Jardine: Initially the plan is that people will be able to participate in three tournaments at a time. The tournaments are going to be all generated by us through the servers [Chris says user-created tournaments are on the wishlist – Ed.], and they are going to cover an absolute wide variety of potential possibilities. So, for example, we may have a tournament where you can only use all bronze-level cards limited to 32 teams, double elimination. We may have another tournament that is completely open – no roster restrictions, the first 64 teams that get in there and fill it up, single-elimination, and away you go. We may have a giant 256-team, Diamond and Perfect card-only tournament. The possibilities are really endless.
If we start ignoring the traditional franchise mode and pivot toward this Perfect Team-only focus, we will lose everything that got us here.” – Rich Grisham, Out of the Park Developments CMO
Are there any third-party database websites to track players and auction house data, and do you have to okay that first?
Jardine: Is there a point where we’re going to have the API available and allow third-parties to make you a FUTbin, or a MUThead, or a Daddy Leagues sort of site that can aggregate auction house information, identify trends, and help people build a database of cards? That’s not for me to decide. I think it would make a lot of people very happy. I think it’s something that we have had discussions about and will continue to have in the future. Ultimately, if it happens it’s because we as a team have decided that this is the best method for us to grow the game for the community.
What do you say to fans who worry that because Perfect Team makes money for the series, OOTP’s focus is going to skew in that direction to the detriment of the other modes?
Grisham: I say two things. Number one, don’t worry about that. Number two, don’t listen to me say, “Don’t worry about it.” Just watch what we make. We let Out of the Park Baseball speak for itself. We’re going to continue to make the core game better, we’re going to introduce new things. Baseball’s changing at such a rapid pace. The three true outcomes, launch angles, exit velocities, openers/closers…We cannot ignore that because that’s when we will lose fans. If we start ignoring the traditional franchise mode and pivot toward this Perfect Team-only focus, we will lose everything that got us here.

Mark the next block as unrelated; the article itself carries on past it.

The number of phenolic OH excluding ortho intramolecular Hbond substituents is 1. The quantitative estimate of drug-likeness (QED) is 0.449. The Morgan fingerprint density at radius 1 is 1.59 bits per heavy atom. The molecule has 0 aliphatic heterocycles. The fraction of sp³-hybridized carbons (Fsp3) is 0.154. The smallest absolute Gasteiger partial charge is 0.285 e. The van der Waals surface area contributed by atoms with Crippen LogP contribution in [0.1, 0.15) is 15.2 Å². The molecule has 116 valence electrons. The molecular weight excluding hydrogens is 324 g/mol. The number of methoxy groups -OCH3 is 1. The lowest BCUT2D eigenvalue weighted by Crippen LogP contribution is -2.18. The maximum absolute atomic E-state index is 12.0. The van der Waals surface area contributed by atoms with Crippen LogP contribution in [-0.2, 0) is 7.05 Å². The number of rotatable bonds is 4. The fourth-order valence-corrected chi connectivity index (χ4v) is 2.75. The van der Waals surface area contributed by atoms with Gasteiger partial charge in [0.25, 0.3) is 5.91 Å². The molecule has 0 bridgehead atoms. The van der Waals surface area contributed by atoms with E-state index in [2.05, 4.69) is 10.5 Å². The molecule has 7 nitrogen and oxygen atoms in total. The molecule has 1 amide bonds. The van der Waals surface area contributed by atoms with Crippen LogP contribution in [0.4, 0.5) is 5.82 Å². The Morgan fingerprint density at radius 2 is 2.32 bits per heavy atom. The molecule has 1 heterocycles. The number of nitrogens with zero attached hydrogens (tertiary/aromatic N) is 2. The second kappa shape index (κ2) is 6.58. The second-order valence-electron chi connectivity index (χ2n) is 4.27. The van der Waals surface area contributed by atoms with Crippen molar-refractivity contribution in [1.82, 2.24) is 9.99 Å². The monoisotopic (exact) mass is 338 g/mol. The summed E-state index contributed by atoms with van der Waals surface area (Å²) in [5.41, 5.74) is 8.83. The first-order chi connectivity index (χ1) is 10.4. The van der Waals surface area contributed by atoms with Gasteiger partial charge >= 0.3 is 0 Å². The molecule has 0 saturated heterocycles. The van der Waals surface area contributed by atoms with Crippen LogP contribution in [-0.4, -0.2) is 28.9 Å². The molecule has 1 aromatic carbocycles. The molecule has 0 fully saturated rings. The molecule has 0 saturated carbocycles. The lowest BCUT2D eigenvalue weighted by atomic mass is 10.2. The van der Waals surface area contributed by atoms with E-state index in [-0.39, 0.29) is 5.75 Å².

Has anyone done any of the really hard collection missions yet?
Jardine: There’s two collection missions I could think of right off the top of my head without having the game open in front of me that are particularly difficult. One is we have what I like to call tiered missions. So basically, we have a Chicago White Sox collection of missions, that in order to receive the very top reward, which is a perfect Ed Walsh – a great Chicago White Sox pitcher way, way back in the day – you have to complete a subset of five other collection missions collecting all kinds of players from different eras of the Chicago White Sox. It is incredibly difficult to do, and a lot of those cards are incredibly rare and incredibly expensive. But we have seen it done a few times. That is one that a lot of people on the channels I monitor are really, really psyched and really pushing toward and hoping to someday complete the Ed Walsh collection.
The other mission that has been incredibly tough and time-consuming is we have a subset of missions of collecting all the World Series champion cards for every year of the 1980s. Then you can turn that in for a World Series champions of the ‘80s mission. The last time I had checked, which this is probably four or five days ago, that mission had yet to be completed. When we launched, we had 119 missions. Within about six or seven hours we had some people who had completed upwards of 90 of them, like right off the bat. But yeah, we still have a couple of those outliers that are not completed yet. I expect because we plan on supporting collections with content as well – we do plan on releasing periodical updates with new collections into the game – that we will be introducing some pretty tough ones. Kind of in that same vein as the White Sox. We plan on doing that for all the teams as well.
Do you plan to backfill players’ pictures for cards already out that don’t have them?
Grisham: Never say never. It’s certainly something that we would love to have, and plenty of our community would love to have, but it’s not something that we have on our short-term roadmap.
What are your thoughts on the different legislation against loot boxes being formulated right now worldwide?
Grisham: Certainly, if post-sale monetization becomes illegal, then that would definitely be a bummer. But, you know, if that happens, it happens. We’re still gonna make Out of the Park Baseball, right? That’s what we do. We’re certainly monitoring it, but we’re not ready to start running around flailing with our hands up in the air. Because, again, I think our community knows what we’re about. We’re open, we’re honest, and we respect our fans and our players. We’re not out to get them. There’s this attitude that I think in some parts of the world that companies are out to get people. We’re not out to get anybody.
Out of the Park Baseball 20 is on sale for 50 percent off until July 9.